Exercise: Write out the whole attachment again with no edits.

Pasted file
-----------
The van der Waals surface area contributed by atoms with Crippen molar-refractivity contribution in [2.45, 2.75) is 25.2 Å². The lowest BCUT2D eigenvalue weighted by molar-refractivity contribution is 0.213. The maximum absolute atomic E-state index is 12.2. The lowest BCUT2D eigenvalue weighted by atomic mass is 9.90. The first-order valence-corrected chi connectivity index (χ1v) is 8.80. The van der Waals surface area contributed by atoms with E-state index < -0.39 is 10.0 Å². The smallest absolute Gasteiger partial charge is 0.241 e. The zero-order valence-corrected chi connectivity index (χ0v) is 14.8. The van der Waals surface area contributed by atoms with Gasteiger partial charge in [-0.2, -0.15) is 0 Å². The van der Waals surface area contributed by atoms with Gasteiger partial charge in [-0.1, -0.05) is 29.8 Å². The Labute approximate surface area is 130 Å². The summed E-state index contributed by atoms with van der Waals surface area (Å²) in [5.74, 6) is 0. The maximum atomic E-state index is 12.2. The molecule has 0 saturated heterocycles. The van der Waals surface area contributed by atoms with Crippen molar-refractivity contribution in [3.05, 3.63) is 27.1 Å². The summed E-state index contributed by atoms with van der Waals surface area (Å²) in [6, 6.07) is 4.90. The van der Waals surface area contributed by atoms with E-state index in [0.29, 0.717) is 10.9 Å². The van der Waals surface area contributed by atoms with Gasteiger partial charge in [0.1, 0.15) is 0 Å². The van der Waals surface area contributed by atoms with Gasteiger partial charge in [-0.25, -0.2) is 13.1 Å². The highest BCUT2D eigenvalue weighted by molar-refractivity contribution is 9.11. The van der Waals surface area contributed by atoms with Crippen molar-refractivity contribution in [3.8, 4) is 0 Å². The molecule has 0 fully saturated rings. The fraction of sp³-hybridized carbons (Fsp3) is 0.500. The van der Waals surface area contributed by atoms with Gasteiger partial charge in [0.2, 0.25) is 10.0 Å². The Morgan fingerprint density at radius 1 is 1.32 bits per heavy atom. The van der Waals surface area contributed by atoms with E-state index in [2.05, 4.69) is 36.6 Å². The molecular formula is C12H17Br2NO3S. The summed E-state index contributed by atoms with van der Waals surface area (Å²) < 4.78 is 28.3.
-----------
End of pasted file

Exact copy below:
The van der Waals surface area contributed by atoms with Crippen molar-refractivity contribution in [2.45, 2.75) is 25.2 Å². The lowest BCUT2D eigenvalue weighted by molar-refractivity contribution is 0.213. The maximum absolute atomic E-state index is 12.2. The lowest BCUT2D eigenvalue weighted by atomic mass is 9.90. The first-order valence-corrected chi connectivity index (χ1v) is 8.80. The van der Waals surface area contributed by atoms with E-state index < -0.39 is 10.0 Å². The smallest absolute Gasteiger partial charge is 0.241 e. The zero-order valence-corrected chi connectivity index (χ0v) is 14.8. The van der Waals surface area contributed by atoms with Gasteiger partial charge in [-0.2, -0.15) is 0 Å². The van der Waals surface area contributed by atoms with Gasteiger partial charge in [-0.1, -0.05) is 29.8 Å². The Labute approximate surface area is 130 Å². The summed E-state index contributed by atoms with van der Waals surface area (Å²) in [5.74, 6) is 0. The maximum atomic E-state index is 12.2. The molecule has 0 saturated heterocycles. The van der Waals surface area contributed by atoms with Crippen molar-refractivity contribution in [3.05, 3.63) is 27.1 Å². The summed E-state index contributed by atoms with van der Waals surface area (Å²) in [6, 6.07) is 4.90. The van der Waals surface area contributed by atoms with E-state index in [0.29, 0.717) is 10.9 Å². The van der Waals surface area contributed by atoms with Gasteiger partial charge in [0.1, 0.15) is 0 Å². The van der Waals surface area contributed by atoms with Gasteiger partial charge in [-0.25, -0.2) is 13.1 Å². The highest BCUT2D eigenvalue weighted by molar-refractivity contribution is 9.11. The van der Waals surface area contributed by atoms with Crippen molar-refractivity contribution in [3.8, 4) is 0 Å². The molecule has 0 fully saturated rings. The fraction of sp³-hybridized carbons (Fsp3) is 0.500. The van der Waals surface area contributed by atoms with Gasteiger partial charge in [0.2, 0.25) is 10.0 Å². The Morgan fingerprint density at radius 1 is 1.32 bits per heavy atom. The van der Waals surface area contributed by atoms with E-state index in [2.05, 4.69) is 36.6 Å². The molecular formula is C12H17Br2NO3S. The summed E-state index contributed by atoms with van der Waals surface area (Å²) < 4.78 is 28.3.